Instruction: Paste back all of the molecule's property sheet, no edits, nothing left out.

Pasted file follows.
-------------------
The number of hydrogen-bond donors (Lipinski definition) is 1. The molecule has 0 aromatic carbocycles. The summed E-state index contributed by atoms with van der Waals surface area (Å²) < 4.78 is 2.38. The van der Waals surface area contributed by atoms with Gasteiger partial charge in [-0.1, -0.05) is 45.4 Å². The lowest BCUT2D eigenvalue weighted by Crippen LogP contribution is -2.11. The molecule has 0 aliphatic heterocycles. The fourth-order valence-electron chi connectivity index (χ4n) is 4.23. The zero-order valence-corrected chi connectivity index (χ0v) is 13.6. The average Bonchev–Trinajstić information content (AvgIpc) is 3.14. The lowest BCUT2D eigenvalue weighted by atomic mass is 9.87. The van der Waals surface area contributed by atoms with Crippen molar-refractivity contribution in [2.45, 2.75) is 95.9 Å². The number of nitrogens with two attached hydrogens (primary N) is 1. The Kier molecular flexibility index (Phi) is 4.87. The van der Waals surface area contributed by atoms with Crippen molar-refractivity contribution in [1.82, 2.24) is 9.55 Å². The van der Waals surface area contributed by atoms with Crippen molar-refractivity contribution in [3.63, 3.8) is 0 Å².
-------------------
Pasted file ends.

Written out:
The number of hydrogen-bond donors (Lipinski definition) is 1. The molecule has 0 aromatic carbocycles. The summed E-state index contributed by atoms with van der Waals surface area (Å²) < 4.78 is 2.38. The van der Waals surface area contributed by atoms with Gasteiger partial charge in [-0.1, -0.05) is 45.4 Å². The lowest BCUT2D eigenvalue weighted by Crippen LogP contribution is -2.11. The molecule has 0 aliphatic heterocycles. The fourth-order valence-electron chi connectivity index (χ4n) is 4.23. The zero-order valence-corrected chi connectivity index (χ0v) is 13.6. The average Bonchev–Trinajstić information content (AvgIpc) is 3.14. The lowest BCUT2D eigenvalue weighted by atomic mass is 9.87. The van der Waals surface area contributed by atoms with Crippen molar-refractivity contribution in [2.45, 2.75) is 95.9 Å². The number of nitrogens with two attached hydrogens (primary N) is 1. The Kier molecular flexibility index (Phi) is 4.87. The van der Waals surface area contributed by atoms with Crippen molar-refractivity contribution in [1.82, 2.24) is 9.55 Å². The van der Waals surface area contributed by atoms with Crippen molar-refractivity contribution in [3.63, 3.8) is 0 Å².